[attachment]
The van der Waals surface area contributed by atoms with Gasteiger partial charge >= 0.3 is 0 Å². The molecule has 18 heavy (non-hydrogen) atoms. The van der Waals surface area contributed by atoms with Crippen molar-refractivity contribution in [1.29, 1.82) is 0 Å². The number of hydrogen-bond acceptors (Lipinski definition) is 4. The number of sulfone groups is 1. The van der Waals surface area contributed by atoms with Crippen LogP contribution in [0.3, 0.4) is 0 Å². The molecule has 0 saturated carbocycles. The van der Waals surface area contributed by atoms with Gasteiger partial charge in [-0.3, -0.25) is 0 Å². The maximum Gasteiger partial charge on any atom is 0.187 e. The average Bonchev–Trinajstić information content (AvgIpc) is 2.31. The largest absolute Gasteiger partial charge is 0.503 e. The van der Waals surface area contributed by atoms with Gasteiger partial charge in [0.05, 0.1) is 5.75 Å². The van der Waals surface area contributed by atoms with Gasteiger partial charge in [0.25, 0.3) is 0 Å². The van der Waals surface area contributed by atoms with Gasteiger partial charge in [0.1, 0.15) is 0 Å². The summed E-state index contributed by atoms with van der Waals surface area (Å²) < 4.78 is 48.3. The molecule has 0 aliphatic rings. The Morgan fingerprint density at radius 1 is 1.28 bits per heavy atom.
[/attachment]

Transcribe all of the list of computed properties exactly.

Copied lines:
The van der Waals surface area contributed by atoms with Gasteiger partial charge >= 0.3 is 0 Å². The molecule has 18 heavy (non-hydrogen) atoms. The van der Waals surface area contributed by atoms with Crippen molar-refractivity contribution in [1.29, 1.82) is 0 Å². The number of hydrogen-bond acceptors (Lipinski definition) is 4. The number of sulfone groups is 1. The van der Waals surface area contributed by atoms with Crippen LogP contribution in [0.3, 0.4) is 0 Å². The molecule has 0 saturated carbocycles. The van der Waals surface area contributed by atoms with Gasteiger partial charge in [-0.3, -0.25) is 0 Å². The maximum Gasteiger partial charge on any atom is 0.187 e. The average Bonchev–Trinajstić information content (AvgIpc) is 2.31. The largest absolute Gasteiger partial charge is 0.503 e. The van der Waals surface area contributed by atoms with Gasteiger partial charge in [0.05, 0.1) is 5.75 Å². The van der Waals surface area contributed by atoms with Gasteiger partial charge in [0.25, 0.3) is 0 Å². The van der Waals surface area contributed by atoms with Gasteiger partial charge in [0.1, 0.15) is 0 Å². The summed E-state index contributed by atoms with van der Waals surface area (Å²) < 4.78 is 48.3. The molecule has 0 aliphatic rings. The Morgan fingerprint density at radius 1 is 1.28 bits per heavy atom.